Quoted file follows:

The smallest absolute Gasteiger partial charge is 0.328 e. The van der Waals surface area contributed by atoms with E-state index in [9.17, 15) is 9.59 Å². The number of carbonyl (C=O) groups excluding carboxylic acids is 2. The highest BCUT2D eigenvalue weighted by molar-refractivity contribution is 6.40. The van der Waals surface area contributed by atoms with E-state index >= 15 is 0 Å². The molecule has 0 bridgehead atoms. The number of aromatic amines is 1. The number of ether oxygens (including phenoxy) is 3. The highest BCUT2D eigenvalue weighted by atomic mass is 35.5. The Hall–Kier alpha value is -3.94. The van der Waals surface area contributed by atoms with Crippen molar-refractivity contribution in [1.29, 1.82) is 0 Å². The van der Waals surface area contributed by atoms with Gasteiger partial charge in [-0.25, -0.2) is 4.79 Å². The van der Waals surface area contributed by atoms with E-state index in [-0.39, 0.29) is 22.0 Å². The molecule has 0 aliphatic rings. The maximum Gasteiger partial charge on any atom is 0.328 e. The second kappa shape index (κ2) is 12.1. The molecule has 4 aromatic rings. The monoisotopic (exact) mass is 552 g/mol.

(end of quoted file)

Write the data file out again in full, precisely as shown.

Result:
The smallest absolute Gasteiger partial charge is 0.328 e. The van der Waals surface area contributed by atoms with E-state index in [9.17, 15) is 9.59 Å². The number of carbonyl (C=O) groups excluding carboxylic acids is 2. The highest BCUT2D eigenvalue weighted by molar-refractivity contribution is 6.40. The van der Waals surface area contributed by atoms with E-state index >= 15 is 0 Å². The molecule has 0 bridgehead atoms. The number of aromatic amines is 1. The number of ether oxygens (including phenoxy) is 3. The highest BCUT2D eigenvalue weighted by atomic mass is 35.5. The Hall–Kier alpha value is -3.94. The van der Waals surface area contributed by atoms with Crippen molar-refractivity contribution in [1.29, 1.82) is 0 Å². The van der Waals surface area contributed by atoms with Gasteiger partial charge in [-0.25, -0.2) is 4.79 Å². The van der Waals surface area contributed by atoms with E-state index in [-0.39, 0.29) is 22.0 Å². The molecule has 0 aliphatic rings. The maximum Gasteiger partial charge on any atom is 0.328 e. The second kappa shape index (κ2) is 12.1. The molecule has 4 aromatic rings. The monoisotopic (exact) mass is 552 g/mol.